After having spent 46 years at sea and in the maritime industry Capt Hesketh said: 'I still believe that a career at sea can offer exciting opportunities at sea and ashore.'
Captain David Warden-Owen – for services to maritime charities
Former cruiseship master Captain David Warden-Owen has been a Nautilus member for all of his more than 50 his years at sea and since his retirement in 2014.
He worked for 24 years at Cunard Line before being lured to Saga in 1997 where he sailed as the senior captain working on luxury cruiseship the Saga Rose before it was retired from the fleet in 2009 – a vessel he fondly remembers as a 'classic, just beautiful, a legend in her time'.
Throughout his active seafaring career Capt Warden-Owen always helped fundraise for charity, starting on the cruiseships, where as a master, he lead numerous fundraising drives onboard for various charities throughout the world such as orphanages, the Salvation Army, and Mercy Ships. So, when he retired, he was not surprised to find himself involved with three maritime charities which all have a focus on nautical training for young people, and giving them the opportunity to experience a seafaring life.
The Anglesey born master's most recent charity project work for the Jamie Roddick Trust, has been with the rebuilding of a classic 1900s shallow-draft working boat, the Morecombe Bay Prawner in Conwy, North Wales where he now lives. He also volunteers for the Guillemot Trust, based in Liverpool, which gives disadvantaged people from all walks of life the opportunity to sail.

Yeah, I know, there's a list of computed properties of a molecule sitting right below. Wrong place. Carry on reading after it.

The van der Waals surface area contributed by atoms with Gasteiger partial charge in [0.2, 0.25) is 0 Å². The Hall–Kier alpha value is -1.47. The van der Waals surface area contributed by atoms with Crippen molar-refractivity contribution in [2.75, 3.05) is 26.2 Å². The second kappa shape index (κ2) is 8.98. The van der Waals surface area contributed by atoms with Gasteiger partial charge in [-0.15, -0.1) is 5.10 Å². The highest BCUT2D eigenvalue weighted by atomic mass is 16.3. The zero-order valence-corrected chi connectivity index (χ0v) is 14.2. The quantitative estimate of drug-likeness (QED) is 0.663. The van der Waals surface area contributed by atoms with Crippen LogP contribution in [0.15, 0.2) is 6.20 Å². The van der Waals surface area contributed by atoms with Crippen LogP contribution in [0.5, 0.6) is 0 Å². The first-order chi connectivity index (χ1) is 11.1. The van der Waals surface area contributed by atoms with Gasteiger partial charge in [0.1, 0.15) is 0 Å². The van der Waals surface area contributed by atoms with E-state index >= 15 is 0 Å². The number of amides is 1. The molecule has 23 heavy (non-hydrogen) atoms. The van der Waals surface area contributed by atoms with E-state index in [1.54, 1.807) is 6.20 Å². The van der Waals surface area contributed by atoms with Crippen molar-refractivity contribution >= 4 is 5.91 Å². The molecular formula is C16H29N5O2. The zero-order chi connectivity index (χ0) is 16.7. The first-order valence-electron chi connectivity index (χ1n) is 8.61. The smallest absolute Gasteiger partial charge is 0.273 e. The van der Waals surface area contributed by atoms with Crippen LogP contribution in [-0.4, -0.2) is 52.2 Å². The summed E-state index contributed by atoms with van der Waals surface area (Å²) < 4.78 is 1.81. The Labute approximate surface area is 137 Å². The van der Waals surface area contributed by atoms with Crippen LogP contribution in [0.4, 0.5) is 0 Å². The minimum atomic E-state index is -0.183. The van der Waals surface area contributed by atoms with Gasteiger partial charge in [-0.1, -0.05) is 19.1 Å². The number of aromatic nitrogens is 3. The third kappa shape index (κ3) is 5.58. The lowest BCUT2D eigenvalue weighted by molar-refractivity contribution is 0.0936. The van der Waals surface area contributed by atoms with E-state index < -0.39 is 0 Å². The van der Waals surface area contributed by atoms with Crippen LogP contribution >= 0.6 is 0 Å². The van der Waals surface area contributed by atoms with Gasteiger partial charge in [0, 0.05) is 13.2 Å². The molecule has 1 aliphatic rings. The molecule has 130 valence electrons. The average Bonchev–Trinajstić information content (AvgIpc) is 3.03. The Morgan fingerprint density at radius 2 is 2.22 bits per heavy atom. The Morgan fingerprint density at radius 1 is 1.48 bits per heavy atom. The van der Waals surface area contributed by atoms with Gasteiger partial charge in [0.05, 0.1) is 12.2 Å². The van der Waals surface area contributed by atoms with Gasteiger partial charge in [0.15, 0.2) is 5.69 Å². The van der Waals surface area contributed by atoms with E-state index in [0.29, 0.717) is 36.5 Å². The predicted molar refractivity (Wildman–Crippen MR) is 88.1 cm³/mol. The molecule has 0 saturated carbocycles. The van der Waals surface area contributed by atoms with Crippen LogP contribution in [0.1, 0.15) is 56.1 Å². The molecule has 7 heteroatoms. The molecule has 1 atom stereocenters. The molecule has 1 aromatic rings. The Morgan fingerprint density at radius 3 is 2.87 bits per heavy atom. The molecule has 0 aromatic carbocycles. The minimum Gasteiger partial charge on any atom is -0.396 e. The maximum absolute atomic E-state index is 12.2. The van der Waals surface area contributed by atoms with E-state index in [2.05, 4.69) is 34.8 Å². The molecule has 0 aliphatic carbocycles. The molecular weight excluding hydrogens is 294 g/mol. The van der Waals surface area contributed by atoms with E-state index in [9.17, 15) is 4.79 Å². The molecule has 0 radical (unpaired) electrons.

His more recent charity volunteering has been with a well established, worldwide Christian charity called Youth With A Mission (YWAM) which was formerly part of Mercy Ships. YWAM now has its own fleet of over 22 small boats all around the world providing hospital and other health services; using all sorts of smaller vessels tonnage-wise from ex-cruiseships.to schooners.
Currently YWAM is converting an ex MOD tender, which was based in the Clyde estuary, into a medical ship which will have facilities for dental, opthalmic, and general practice work, and increased accommodation for medical staff. It will eventually be delivered from Conwy, where it is being converted, to Madagascar in 2023.
Capt Warden-Owen provides mentoring to students from all over the world learning basic navigational skills for sailing the YWAM vessels where they are then able to sit RYA MCA exams.
Of his Merchant Navy Medal award he said: 'I'm very honoured to be frank, because I've been very fortunate. I've had a career of over 50 years of which I didn't consider to be work. It was a vocation which I really enjoyed.'
Naturally, he definitely recommends a seafaring career: 'Without a doubt. But it's very much an individual thing. If you're the sort of personality that enjoys more of a solitary life, then maybe cargo ships would be your thing, and conversely, if you like interaction with passengers, then obviously, passengerships would be the way.'